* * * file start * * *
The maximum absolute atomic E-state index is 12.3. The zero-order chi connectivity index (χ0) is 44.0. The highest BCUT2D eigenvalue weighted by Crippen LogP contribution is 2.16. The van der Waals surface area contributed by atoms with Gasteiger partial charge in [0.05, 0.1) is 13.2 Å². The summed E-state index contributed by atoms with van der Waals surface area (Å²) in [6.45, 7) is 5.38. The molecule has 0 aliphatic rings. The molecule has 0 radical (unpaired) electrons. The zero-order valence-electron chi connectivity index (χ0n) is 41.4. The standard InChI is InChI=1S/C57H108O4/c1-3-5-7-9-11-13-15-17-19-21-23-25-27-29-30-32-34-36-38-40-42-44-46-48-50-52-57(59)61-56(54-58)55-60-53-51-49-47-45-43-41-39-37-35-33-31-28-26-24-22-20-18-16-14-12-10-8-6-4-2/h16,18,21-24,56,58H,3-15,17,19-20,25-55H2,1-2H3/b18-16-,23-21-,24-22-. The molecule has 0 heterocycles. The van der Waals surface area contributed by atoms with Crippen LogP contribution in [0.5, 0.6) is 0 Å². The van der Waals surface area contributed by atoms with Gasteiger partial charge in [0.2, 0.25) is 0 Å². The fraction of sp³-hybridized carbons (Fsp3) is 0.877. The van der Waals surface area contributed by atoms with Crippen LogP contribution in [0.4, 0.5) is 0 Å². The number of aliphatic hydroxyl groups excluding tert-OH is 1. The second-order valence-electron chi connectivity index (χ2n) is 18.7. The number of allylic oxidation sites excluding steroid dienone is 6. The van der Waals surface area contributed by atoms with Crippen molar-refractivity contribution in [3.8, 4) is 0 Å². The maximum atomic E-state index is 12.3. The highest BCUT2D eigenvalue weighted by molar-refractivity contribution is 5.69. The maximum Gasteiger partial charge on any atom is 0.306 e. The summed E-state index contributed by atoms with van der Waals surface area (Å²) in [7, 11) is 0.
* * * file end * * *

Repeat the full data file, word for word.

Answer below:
The maximum absolute atomic E-state index is 12.3. The zero-order chi connectivity index (χ0) is 44.0. The highest BCUT2D eigenvalue weighted by Crippen LogP contribution is 2.16. The van der Waals surface area contributed by atoms with Gasteiger partial charge in [0.05, 0.1) is 13.2 Å². The summed E-state index contributed by atoms with van der Waals surface area (Å²) in [6.45, 7) is 5.38. The molecule has 0 aliphatic rings. The molecule has 0 radical (unpaired) electrons. The zero-order valence-electron chi connectivity index (χ0n) is 41.4. The standard InChI is InChI=1S/C57H108O4/c1-3-5-7-9-11-13-15-17-19-21-23-25-27-29-30-32-34-36-38-40-42-44-46-48-50-52-57(59)61-56(54-58)55-60-53-51-49-47-45-43-41-39-37-35-33-31-28-26-24-22-20-18-16-14-12-10-8-6-4-2/h16,18,21-24,56,58H,3-15,17,19-20,25-55H2,1-2H3/b18-16-,23-21-,24-22-. The molecule has 0 heterocycles. The van der Waals surface area contributed by atoms with Crippen LogP contribution in [0.5, 0.6) is 0 Å². The van der Waals surface area contributed by atoms with Gasteiger partial charge in [0.2, 0.25) is 0 Å². The fraction of sp³-hybridized carbons (Fsp3) is 0.877. The van der Waals surface area contributed by atoms with Crippen LogP contribution in [0.4, 0.5) is 0 Å². The number of aliphatic hydroxyl groups excluding tert-OH is 1. The second-order valence-electron chi connectivity index (χ2n) is 18.7. The number of allylic oxidation sites excluding steroid dienone is 6. The van der Waals surface area contributed by atoms with Crippen molar-refractivity contribution in [3.8, 4) is 0 Å². The maximum atomic E-state index is 12.3. The highest BCUT2D eigenvalue weighted by molar-refractivity contribution is 5.69. The maximum Gasteiger partial charge on any atom is 0.306 e. The summed E-state index contributed by atoms with van der Waals surface area (Å²) in [7, 11) is 0.